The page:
Despite a prior executive order that closed Laurel Park, Pimlico Race Course and Rosecroft Raceway, horse racing will go on as planned this weekend, with one industry representative telling Baltimore Fishbowl that running races without crowds is in compliance with the rule.
Alan Foreman, a local attorney and the chairman and CEO of the Thoroughbred Horsemen’s Association, said conducting races is an extension of training activities that were permitted by the state under the order.
“We are, and have been, in full compliance with the Governor’s Executive Orders and every possible precaution and safeguard is being taken to ensure the health, safety and welfare of our horses and the very limited number of people necessary to operate racing without the public in attendance,” Foreman said.
On Sunday, Gov. Larry Hogan issued the order closing tracks, casinos and off-track betting facilities, effective on midnight of Monday, March 16, to stop the spread of coronavirus. Last weekend, Laurel Park ran on Friday, Saturday and Sunday without any fans in attendance, joining tracks in California, Florida, Kentucky, New York and Arkansas.
Almost all the professional sports leagues have either postponed their seasons or cancelled games and tournaments. Foreman said trainers, backstretch workers who care for the horses, jockeys and other track attendants all need to work to feed their families.
And unlike human athletes, horses cannot simply wait around for the season to start back up.
“Thoroughbred horses must have the ability to exercise and run, if at all possible,” Foreman said. “They cannot just stand in stalls.”
Hogan’s order did allow for backstretch workers, who often live on site or nearby, to continue to care for the horses in their stalls and exercise them.
Only essential staff will be at Laurel Park to run the races and tend to the horses, Foreman said. And the track is only allowing thoroughbreds who are stabled at Laurel or Pimlico, where racing is regulated by the Maryland Racing Commission, to be in the fields of runners.
Of course, the decision by major sports leagues to call-off games was not just in response to prohibitions against large crowds during the pandemic. The leagues are also protecting their star athletes.
During a particularly hectic scene on March 11, the NBA postponed a game between the Utah Jazz and Oklahoma City Thunder, and later suspended the entire season, after it was discovered right before tip-off that two Jazz players, center Rudy Gobert and guard Donovan Mitchell, had tested positive for COVID-19.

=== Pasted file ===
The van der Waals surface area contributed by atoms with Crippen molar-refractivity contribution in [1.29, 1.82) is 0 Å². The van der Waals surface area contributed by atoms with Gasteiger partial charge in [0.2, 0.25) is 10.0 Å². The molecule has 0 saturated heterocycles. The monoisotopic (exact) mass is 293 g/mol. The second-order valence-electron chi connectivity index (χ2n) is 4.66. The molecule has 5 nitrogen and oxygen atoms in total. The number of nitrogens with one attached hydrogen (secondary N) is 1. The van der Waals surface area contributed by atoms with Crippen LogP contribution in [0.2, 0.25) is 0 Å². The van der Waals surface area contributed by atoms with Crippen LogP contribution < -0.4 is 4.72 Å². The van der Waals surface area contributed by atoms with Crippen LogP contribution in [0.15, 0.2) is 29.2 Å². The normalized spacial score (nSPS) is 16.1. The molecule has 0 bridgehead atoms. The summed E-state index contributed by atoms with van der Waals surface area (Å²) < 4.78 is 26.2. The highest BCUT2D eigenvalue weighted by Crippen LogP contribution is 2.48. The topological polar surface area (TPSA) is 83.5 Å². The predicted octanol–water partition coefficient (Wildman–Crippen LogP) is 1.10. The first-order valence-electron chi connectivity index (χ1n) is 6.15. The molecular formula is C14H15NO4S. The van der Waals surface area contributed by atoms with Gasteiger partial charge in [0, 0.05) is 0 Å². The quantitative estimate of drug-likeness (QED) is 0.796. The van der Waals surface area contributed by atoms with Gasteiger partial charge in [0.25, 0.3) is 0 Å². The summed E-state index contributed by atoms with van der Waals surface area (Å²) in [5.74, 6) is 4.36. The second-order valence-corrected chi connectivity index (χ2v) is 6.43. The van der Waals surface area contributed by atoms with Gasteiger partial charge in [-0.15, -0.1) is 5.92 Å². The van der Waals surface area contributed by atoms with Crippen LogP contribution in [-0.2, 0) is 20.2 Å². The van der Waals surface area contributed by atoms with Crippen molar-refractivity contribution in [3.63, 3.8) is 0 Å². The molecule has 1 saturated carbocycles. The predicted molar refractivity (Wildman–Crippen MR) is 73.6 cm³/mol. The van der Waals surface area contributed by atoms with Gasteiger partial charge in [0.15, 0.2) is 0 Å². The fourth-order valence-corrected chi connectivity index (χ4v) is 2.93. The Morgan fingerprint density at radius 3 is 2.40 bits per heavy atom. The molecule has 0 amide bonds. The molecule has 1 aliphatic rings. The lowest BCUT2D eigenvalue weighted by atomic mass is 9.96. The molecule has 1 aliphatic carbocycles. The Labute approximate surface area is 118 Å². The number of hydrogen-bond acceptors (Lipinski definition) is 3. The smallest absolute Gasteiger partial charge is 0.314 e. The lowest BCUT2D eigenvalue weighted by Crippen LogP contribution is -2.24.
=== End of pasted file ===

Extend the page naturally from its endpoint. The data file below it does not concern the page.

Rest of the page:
The players were quarantined in the locker rooms at Chesapeake Bay Arena in Oklahoma City to get tested for the virus.
Naturally, most sports do not allow for the six feet of separation recommended by the Center for Disease Control and Prevention (CDC) to stop the spread of the virus.
That’s true in racing, such as when the jockeys and horses are right next to each other after being loaded in the starting gate, or prior to the race when a valet helps saddle the horse. And the riders themselves are in close quarters between races when they are in the jockey’s room to change silks.
Foreman said the Maryland Jockey Club is bringing in a trailer to minimize close contact for the jockeys and valets, and taking other measures to ensure safety.
“All riders’ health will be monitored as required under our special protocols and their temperatures will be taken each day,” he said. “They are not permitted on the grounds if they feel sick, are exhibiting symptoms or have been advised that they have been exposed.”
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Like all other businesses and industries, the Maryland Jockey Club is adapting to the pandemic as the crisis evolves, Foreman said, and that could eventually mean cancelling races.
“This is an evolving situation, and if circumstances change, or it is not feasible for us to operate even in compliance with the protocols, we will not operate,” he said.